Friday, November 25, 2016

Book Review: Who Could That Be at This Hour? (All the Wrong Questions #1)

Release Date: October 24, 2012
Author: Lemony Snicket
Publisher: Little Brown
Length: 258 pages
Source: Borrowed Audiobook

The adventure began in a fading town. Far from anyone he knew or trusted, a young Lemony Snicket started an apprenticeship for a secret organization shrouded in mystery and secrecy. He asked questions that shouldn't have been on his mind. Now he has written an account that should not be published that shouldn't be read. Not even by you.

Seriously, we recommend that you do NOT ask your parents for this, the first book in his new ALL THE WRONG QUESTIONS series.

Lemony Snicket, in case you don't already know, grew up to be the author of A Series of Unfortunate Events series



Protagonist: Lemony Snicket finds himself involved with a secret organization and under the care of a rather overbearing, quirky, and redundant chaperone. On (as far as I can tell) his first mission for this unnamed organization, Lemony is charged with retrieving a stolen statue, but not too long into the case, it becomes clear that this case isn't as open and shut as it appears. One of my biggest pet peeves and this seems to happen more in books aimed MG and younger, is the idiot adult and brilliant child trope. I understand that this is meant make a younger audience feel special and intelligent, but it doesn't make for a universally appealing book. Lemony is one such child who is unusually bright, and while I like him as a character, but when juxtaposed against comically idiotic adults it makes for a rather unpleasant and groan-inducing cast of characters.

World Building: Going into this book all I knew was that it was about a young Lemony Snicket, though I didn't comprehend just how young he'd be. My first big hiccup with this book was that it begins with the reader sort of dropped in the middle of Lemony's transition to this secret organization that he starts working for. It's a bit awkward and while it's easy enough to forget about once the main plot of the book starts, the beginning of this tale produces more questions than it answers. As this book gets started it's easy to recognize Snicket's rather unique writing style. The world he builds has the same timeless feel as the one in ASoUE, most likely because it IS the same world, but as far as I know the location featured in this book isn't one visited or even mentioned in the series about the Baudelaire orphans. That isn't to say there aren't Easter eggs that connect with that other series, in fact, I'm almost positive that by the time this series ends there will finally be answers to some long-asked questions.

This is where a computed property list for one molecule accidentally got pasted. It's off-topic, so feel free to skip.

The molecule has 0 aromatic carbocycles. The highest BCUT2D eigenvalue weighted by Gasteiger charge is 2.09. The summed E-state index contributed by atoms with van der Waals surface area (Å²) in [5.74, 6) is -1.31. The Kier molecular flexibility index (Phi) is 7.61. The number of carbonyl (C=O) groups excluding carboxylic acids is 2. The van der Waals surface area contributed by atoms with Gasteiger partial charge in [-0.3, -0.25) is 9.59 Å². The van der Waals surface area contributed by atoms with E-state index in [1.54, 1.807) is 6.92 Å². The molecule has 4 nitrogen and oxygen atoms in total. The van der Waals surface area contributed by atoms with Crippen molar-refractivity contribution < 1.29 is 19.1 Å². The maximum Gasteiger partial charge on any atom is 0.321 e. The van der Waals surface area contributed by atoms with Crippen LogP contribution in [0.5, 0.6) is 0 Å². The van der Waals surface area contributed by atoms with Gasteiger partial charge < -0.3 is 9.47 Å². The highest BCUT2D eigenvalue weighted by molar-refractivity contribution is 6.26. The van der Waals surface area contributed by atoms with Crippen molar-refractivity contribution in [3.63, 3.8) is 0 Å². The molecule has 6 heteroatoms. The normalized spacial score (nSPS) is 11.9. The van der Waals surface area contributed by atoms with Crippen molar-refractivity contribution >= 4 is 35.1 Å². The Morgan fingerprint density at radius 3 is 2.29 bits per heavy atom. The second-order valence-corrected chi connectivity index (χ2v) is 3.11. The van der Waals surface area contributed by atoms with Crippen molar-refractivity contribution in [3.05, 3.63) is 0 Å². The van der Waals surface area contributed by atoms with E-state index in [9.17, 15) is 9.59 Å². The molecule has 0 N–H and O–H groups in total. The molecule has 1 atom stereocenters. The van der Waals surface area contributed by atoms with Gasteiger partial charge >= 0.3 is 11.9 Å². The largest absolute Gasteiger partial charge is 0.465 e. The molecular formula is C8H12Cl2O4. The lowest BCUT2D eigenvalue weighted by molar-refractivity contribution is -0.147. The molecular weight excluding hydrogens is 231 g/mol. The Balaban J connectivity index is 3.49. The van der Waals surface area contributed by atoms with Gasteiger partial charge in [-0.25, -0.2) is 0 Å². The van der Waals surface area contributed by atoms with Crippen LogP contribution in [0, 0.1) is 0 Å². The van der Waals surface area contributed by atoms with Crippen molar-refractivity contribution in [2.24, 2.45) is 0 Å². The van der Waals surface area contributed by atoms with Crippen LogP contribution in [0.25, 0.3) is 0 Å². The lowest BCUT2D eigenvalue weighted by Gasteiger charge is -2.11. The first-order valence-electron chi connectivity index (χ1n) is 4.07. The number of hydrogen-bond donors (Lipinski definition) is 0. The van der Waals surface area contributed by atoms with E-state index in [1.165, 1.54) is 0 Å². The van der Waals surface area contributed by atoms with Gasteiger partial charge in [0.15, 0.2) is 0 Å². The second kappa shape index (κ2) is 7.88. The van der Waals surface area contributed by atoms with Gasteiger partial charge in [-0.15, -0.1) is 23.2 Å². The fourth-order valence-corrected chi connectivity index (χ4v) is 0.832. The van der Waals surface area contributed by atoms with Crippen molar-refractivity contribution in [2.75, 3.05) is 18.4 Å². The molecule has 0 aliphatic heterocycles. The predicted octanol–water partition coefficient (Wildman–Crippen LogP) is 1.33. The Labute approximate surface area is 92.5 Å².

Predictability: I am really happy that I'm able to review this book after the first time I've read it because this section will not only be easier to write but will be a lot more honest. I wasn't expecting this book to be the mystery that it is, nor was I expecting that the overarching story for the entire series would stifle the mystery of this book so much. That all being said, I did really enjoy this mystery and while I was never really completely caught off guard, except for one small moment toward the end, I reveled in watching this mystery unfold and reveal some of, though not all of, it's many secrets.

Ending: One of my favorite mystery tropes is the classic "Parlor Room" scene, where the main character goes through the mystery from the beginning, explaining any clues the reader, or in some cases viewer, might have missed before finally cracking the case and revealing "whodunnit." This book did have a similar type of scene, however, since rather large aspects of this mystery bleed into the larger series storyline, there are some large questions still left unanswered by the end of this book. With this author's track record of leaving seemingly very important questions unanswered I am a bit nervous but I will continue this series, not only because I enjoyed this book, but also because I hope that my burning questions will be answered.


It was so much fun to read a new Lemony Snicket book, his writing style is so unique that it's a joy to experience a new tale by him. Unfortunately, there was only so much that nostalgia can do, and since this is a "new to me" tale, not even my nostalgia could cover up some of the tropes that I haven't been a fan of for some time. That all being said I do look forward to the next installment and I hope to find some answers I've been waiting years to discover.


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